Similarly, Sandy was strengthened by warmer-than-usual ocean water, something that is quickly becoming the norm in the Atlantic. And Sandy’s destruction was worsened by sea-level rise. Research shows that sea-level rise is not uniform around the globe, and that ocean currents and other factors are making it more profound in the Northeast. That’s why we saw water pouring into the Ground Zero construction site and flooding New York’s tunnels and subways. Now, city planners in the Northeast are having the same discussions that occurred in Kivalina a few years ago, before they decided that moving the village was inevitable.
Of course, it’s still true that no single weather event can be directly blamed on human-caused climate change. But disappearing sea ice, warming oceans and rising sea levels are observable phenomena driven by the atmospheric buildup of greenhouse gases.
We can be assured that these are not the last Super Storms. More likely, they’re among the first, and the records they set will be dwarfed by the storms to come. Like the recent fires in the West — 2012 was another record-breaking year for Western wildfires — they will be back. That’s what climatologists predict. Meanwhile, our political leaders sidestep even the mention of climate change and mostly dismiss energy conservation. It’s a strange legacy — along with weird weather — we’re leaving today’s young people.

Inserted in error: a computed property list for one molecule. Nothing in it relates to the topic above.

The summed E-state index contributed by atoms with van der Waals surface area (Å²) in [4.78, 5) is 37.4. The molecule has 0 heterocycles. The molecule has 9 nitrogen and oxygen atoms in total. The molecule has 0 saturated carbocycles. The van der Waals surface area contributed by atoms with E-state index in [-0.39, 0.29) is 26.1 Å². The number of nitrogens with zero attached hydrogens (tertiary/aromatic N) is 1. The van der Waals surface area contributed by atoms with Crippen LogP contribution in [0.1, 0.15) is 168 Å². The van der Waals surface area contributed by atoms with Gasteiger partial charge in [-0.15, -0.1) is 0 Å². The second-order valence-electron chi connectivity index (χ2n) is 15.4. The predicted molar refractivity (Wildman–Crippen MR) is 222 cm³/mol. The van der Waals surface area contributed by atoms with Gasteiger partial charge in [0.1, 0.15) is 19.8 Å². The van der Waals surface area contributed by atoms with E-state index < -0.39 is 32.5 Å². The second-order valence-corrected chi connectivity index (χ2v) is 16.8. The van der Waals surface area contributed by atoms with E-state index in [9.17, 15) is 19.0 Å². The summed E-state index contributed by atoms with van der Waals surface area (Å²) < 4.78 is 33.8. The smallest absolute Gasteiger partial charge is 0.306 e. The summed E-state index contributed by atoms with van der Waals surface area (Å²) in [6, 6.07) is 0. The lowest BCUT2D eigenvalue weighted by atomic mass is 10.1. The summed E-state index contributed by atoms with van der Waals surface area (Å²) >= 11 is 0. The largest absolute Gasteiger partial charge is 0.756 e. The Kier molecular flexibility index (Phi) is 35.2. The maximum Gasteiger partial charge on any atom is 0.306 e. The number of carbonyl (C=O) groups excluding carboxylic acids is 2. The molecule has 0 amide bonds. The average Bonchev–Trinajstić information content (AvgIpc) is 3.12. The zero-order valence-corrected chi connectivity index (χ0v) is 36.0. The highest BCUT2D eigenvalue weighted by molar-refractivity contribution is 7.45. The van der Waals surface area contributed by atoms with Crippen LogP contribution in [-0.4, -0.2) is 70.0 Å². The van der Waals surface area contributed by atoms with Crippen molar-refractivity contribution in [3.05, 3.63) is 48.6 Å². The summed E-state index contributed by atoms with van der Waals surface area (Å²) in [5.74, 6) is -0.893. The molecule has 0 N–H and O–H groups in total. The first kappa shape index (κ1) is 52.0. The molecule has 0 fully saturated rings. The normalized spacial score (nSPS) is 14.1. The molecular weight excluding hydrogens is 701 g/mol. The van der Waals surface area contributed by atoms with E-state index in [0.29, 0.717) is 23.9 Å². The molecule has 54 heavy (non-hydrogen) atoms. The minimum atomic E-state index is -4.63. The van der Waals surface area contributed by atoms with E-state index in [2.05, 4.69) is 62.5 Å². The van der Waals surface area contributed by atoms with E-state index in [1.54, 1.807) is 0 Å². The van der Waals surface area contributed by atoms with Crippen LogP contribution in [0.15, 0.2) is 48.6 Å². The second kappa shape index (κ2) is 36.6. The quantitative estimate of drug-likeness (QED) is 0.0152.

Reprinted from Alternet
By Tara Lohan
Osha Gray Davidson discusses his new book “Clean Break,” about the keys to Germany’s success with renewables and why the U.S. is getting its butt kicked.
When you think of places with great potential for solar energy, what comes to mind? Maybe the American Southwest, perhaps the Middle East. What probably doesn’t come to mind is Germany — and yet Germany is leading a global revolution in renewable energy, with solar playing a key part.
In the U.S., we now get 6 percent of our energy from renewables, which is exactly where Germany was in 2000. And then it passed the Renewable Energy Act and jumpstarted a movement known as Energiewende. Twelve years later, Germany gets over 25 percent of its energy from renewables and it is surpassing all of its benchmarks to be 80 percent renewable-powered by 2050.
In his new book, Clean Break: The Story of Germany’s Energy Transformation and What Americans Can Learn From It, Osha Gray Davidson explains how Germany made such a significant leap. Here are some shocking numbers he breaks down in the book: